For breakfast we get milk tea and Sherpa bread which is fried dough, relatively sweet. I know a similar Swabian specialty called "Verzogene Kuechle". We leave at 7:30, let us try to catch the porter and the Canadians who left 30 minutes earlier. On our way we pass four swinging bridges, after one hour of walking we catch up with Pine, shortly thereafter we pass the Canadians and the French guy. Gelu always tells us that we are very fast but regarding our heart rate it seems quite acceptable. We are walking in a valley, the hills around us are constantly getting higher. To enter Sagermatha National Park Gelu has to buy a permit. Jorsale (2810m) is the last settlement before the path starts to climb up to Namche Bazaar (3440m), so we take lunch there. Fried noodles should be fine - the porters and the Canadians arrive after 30 min. Are we strong enough to take the highest swinging bridge on our tour and to climb up to Namche?
It takes us 2 hours to get there. On the way we see the Ama Dablam (6856m) and a little piece of the Everest.
Namche Bazaar is a little city with a small airport, built on a hill. The army post at the entrance registers us; I want to take a picture of a soldier, but this is strictly prohibited by government - ok, just do not take away my camera. Now we walk up to our hotel. The way upwards does not want to stop; after 200 additional meters in altitude we reach the Passang Lodge featuring the world's highest solar heated bath tub. Signs say internet and telephone everywhere but the Maoists have capped all communication lines in the area, so no calling home. We are told that if we are on the streets after 7:30 pm the army will open fire. This is the official curfew of the Sagarmatha region. Namche is a pretty cool place which even has a couple of pool places where Gelu kicks my ass twice. Coke and Fanta prices rise with the altitude and so we pay over 2 Euro for an expired can of coke.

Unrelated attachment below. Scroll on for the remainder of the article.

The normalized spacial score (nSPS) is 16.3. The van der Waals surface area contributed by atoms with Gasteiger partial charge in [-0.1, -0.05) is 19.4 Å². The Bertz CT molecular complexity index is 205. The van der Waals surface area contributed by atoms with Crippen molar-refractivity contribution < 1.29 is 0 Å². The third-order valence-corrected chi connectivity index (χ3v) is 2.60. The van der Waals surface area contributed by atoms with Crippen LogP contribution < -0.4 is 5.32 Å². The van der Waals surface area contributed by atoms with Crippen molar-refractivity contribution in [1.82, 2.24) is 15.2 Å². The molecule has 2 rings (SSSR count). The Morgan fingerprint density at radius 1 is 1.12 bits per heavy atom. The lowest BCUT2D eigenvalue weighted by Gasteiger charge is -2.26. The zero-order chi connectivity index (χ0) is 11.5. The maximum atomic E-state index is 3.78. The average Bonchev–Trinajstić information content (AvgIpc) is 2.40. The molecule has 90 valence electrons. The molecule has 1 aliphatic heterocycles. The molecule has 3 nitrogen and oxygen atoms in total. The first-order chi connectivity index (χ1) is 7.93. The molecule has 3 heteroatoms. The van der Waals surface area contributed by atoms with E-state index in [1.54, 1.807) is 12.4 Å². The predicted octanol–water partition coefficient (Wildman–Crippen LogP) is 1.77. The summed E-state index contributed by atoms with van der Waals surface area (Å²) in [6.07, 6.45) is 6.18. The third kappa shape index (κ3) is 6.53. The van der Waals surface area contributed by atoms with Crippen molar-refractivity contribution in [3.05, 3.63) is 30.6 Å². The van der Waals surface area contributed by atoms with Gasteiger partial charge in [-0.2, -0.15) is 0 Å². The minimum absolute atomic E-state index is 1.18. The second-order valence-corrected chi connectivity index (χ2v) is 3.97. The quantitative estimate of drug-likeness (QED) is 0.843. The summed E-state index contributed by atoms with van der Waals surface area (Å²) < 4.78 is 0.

Arne wants to buy a flashlight since the sun sets around 7 pm and most bedrooms do not have light. Eventually, the fourth model he tries works but the batteries cost three times as much as the flashlight itself.
Back at our lodge we can get a great view of the army post on top of the mountain. Some artillery and sand barricades are stationed there. The lodge manager has to report our names to them. In the living-room we watch TV with everyone. With only 4 channels there is the only choice between sports, music, an Indian talk show and again music. We end up watching a super unrealistic Tibetan movie with an ape-man as protagonist, Buddhist gods and some martial arts scenes. At least the colors are always very bright. As usual we order milk tea with our dinner - today we try some potato filled dough and noodle soup.
We want to go and wash our hands before dinner, so I go and get my soap. When I come back, Pine has a bowl of hot water for us. We take it outside (it is 7:25). The lodge owner comes out and says very softly: "Don't go far!" (Quote of the day) - that kills us, metaphorically speaking.

Day 3, May 10, Friday

Acclimatization day at Namche Bazaar

We slept for 10 hours, at least that is what the clock tells us. Unfortunately our inner clock does not feel the same. We woke up many times during the night even though we were really tired. The altitude probably causes these difficulties, yet we have not experienced any serious headache and the air so far also appears to be normal. Arne tells me that I was breathing faster during my sleep and I also estimated my resting pulse at around 65 to 70 instead of 56 normally. In Namche Bazaar many signs and posters warned us about AMS (Acute Mountain Sickness), therefore, we pay more attention to our health.